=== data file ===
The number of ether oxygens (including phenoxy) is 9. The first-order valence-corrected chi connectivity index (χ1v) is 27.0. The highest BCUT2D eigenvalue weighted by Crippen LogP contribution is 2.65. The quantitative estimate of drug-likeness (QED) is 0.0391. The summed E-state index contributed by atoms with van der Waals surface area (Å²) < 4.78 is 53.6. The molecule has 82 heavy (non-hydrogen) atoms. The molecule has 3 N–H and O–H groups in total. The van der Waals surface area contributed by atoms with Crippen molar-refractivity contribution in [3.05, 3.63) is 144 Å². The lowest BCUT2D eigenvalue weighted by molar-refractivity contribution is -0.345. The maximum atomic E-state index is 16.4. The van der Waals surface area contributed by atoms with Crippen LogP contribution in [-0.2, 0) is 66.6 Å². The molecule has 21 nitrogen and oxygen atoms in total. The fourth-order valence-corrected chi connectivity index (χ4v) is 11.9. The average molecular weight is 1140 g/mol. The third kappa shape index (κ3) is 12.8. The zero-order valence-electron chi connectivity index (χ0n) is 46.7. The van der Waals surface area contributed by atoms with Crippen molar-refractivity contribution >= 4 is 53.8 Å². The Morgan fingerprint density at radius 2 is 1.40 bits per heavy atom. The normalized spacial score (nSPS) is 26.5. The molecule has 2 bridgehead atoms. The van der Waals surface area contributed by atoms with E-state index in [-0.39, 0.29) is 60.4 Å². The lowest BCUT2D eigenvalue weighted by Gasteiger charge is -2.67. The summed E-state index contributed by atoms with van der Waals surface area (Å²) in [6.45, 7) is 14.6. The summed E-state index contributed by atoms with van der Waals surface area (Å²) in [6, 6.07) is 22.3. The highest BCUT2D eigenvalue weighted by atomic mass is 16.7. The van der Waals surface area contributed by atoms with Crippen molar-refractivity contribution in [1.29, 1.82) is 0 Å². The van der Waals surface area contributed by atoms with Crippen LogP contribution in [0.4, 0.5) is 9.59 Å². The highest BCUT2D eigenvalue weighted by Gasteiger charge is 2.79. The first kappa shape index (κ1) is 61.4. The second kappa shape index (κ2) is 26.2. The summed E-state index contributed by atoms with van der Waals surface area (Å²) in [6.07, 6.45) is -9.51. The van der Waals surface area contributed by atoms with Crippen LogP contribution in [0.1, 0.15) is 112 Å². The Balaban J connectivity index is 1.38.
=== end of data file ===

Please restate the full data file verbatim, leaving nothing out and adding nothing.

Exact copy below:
The number of ether oxygens (including phenoxy) is 9. The first-order valence-corrected chi connectivity index (χ1v) is 27.0. The highest BCUT2D eigenvalue weighted by Crippen LogP contribution is 2.65. The quantitative estimate of drug-likeness (QED) is 0.0391. The summed E-state index contributed by atoms with van der Waals surface area (Å²) < 4.78 is 53.6. The molecule has 82 heavy (non-hydrogen) atoms. The molecule has 3 N–H and O–H groups in total. The van der Waals surface area contributed by atoms with Crippen molar-refractivity contribution in [3.05, 3.63) is 144 Å². The lowest BCUT2D eigenvalue weighted by molar-refractivity contribution is -0.345. The maximum atomic E-state index is 16.4. The van der Waals surface area contributed by atoms with Crippen LogP contribution in [-0.2, 0) is 66.6 Å². The molecule has 21 nitrogen and oxygen atoms in total. The fourth-order valence-corrected chi connectivity index (χ4v) is 11.9. The average molecular weight is 1140 g/mol. The third kappa shape index (κ3) is 12.8. The zero-order valence-electron chi connectivity index (χ0n) is 46.7. The van der Waals surface area contributed by atoms with Crippen molar-refractivity contribution >= 4 is 53.8 Å². The Morgan fingerprint density at radius 2 is 1.40 bits per heavy atom. The normalized spacial score (nSPS) is 26.5. The molecule has 2 bridgehead atoms. The van der Waals surface area contributed by atoms with E-state index in [-0.39, 0.29) is 60.4 Å². The lowest BCUT2D eigenvalue weighted by Gasteiger charge is -2.67. The summed E-state index contributed by atoms with van der Waals surface area (Å²) in [6.45, 7) is 14.6. The summed E-state index contributed by atoms with van der Waals surface area (Å²) in [6, 6.07) is 22.3. The highest BCUT2D eigenvalue weighted by atomic mass is 16.7. The van der Waals surface area contributed by atoms with Crippen molar-refractivity contribution in [1.29, 1.82) is 0 Å². The van der Waals surface area contributed by atoms with Crippen LogP contribution in [0.4, 0.5) is 9.59 Å². The highest BCUT2D eigenvalue weighted by Gasteiger charge is 2.79. The first kappa shape index (κ1) is 61.4. The second kappa shape index (κ2) is 26.2. The summed E-state index contributed by atoms with van der Waals surface area (Å²) in [6.07, 6.45) is -9.51. The van der Waals surface area contributed by atoms with Crippen LogP contribution in [0.1, 0.15) is 112 Å². The Balaban J connectivity index is 1.38.